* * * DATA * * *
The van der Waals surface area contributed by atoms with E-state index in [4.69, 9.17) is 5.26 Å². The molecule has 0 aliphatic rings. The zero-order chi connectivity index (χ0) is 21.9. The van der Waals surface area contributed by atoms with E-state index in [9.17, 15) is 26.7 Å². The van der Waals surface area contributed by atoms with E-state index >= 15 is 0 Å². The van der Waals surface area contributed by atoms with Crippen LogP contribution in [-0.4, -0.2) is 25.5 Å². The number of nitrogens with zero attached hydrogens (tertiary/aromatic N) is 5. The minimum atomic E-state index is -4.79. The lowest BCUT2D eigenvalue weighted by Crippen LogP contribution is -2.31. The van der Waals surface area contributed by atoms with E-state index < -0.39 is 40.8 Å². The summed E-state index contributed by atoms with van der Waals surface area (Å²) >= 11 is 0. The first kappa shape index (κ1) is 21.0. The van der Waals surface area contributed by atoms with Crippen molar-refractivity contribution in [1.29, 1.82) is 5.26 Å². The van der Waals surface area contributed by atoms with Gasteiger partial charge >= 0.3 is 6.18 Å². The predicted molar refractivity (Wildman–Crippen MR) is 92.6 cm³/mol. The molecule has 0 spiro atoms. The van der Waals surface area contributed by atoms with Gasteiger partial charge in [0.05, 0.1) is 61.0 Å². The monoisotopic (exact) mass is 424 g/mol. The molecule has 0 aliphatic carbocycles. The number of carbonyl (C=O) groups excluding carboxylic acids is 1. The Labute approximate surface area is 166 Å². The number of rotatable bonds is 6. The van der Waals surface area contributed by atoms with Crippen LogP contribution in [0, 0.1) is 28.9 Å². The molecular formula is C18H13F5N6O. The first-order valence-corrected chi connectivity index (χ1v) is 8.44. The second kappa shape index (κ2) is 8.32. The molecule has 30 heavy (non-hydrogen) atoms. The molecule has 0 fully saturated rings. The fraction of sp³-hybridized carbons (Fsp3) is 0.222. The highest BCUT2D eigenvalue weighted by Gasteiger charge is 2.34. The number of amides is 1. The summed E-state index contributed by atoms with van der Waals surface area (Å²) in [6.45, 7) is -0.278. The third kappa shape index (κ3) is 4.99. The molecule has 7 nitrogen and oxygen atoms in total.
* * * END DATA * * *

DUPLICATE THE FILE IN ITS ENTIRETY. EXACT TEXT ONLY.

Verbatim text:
The van der Waals surface area contributed by atoms with E-state index in [4.69, 9.17) is 5.26 Å². The molecule has 0 aliphatic rings. The zero-order chi connectivity index (χ0) is 21.9. The van der Waals surface area contributed by atoms with E-state index in [9.17, 15) is 26.7 Å². The van der Waals surface area contributed by atoms with E-state index >= 15 is 0 Å². The van der Waals surface area contributed by atoms with Crippen LogP contribution in [-0.4, -0.2) is 25.5 Å². The number of nitrogens with zero attached hydrogens (tertiary/aromatic N) is 5. The minimum atomic E-state index is -4.79. The lowest BCUT2D eigenvalue weighted by Crippen LogP contribution is -2.31. The van der Waals surface area contributed by atoms with E-state index < -0.39 is 40.8 Å². The summed E-state index contributed by atoms with van der Waals surface area (Å²) >= 11 is 0. The first kappa shape index (κ1) is 21.0. The van der Waals surface area contributed by atoms with Crippen molar-refractivity contribution in [1.29, 1.82) is 5.26 Å². The van der Waals surface area contributed by atoms with Gasteiger partial charge >= 0.3 is 6.18 Å². The predicted molar refractivity (Wildman–Crippen MR) is 92.6 cm³/mol. The molecule has 0 spiro atoms. The van der Waals surface area contributed by atoms with Gasteiger partial charge in [0.05, 0.1) is 61.0 Å². The monoisotopic (exact) mass is 424 g/mol. The molecule has 0 aliphatic carbocycles. The number of carbonyl (C=O) groups excluding carboxylic acids is 1. The Labute approximate surface area is 166 Å². The number of rotatable bonds is 6. The van der Waals surface area contributed by atoms with Crippen LogP contribution in [0, 0.1) is 28.9 Å². The molecular formula is C18H13F5N6O. The first-order valence-corrected chi connectivity index (χ1v) is 8.44. The second kappa shape index (κ2) is 8.32. The molecule has 30 heavy (non-hydrogen) atoms. The molecule has 0 fully saturated rings. The fraction of sp³-hybridized carbons (Fsp3) is 0.222. The highest BCUT2D eigenvalue weighted by Gasteiger charge is 2.34. The number of amides is 1. The summed E-state index contributed by atoms with van der Waals surface area (Å²) in [6.45, 7) is -0.278. The third kappa shape index (κ3) is 4.99. The molecule has 7 nitrogen and oxygen atoms in total.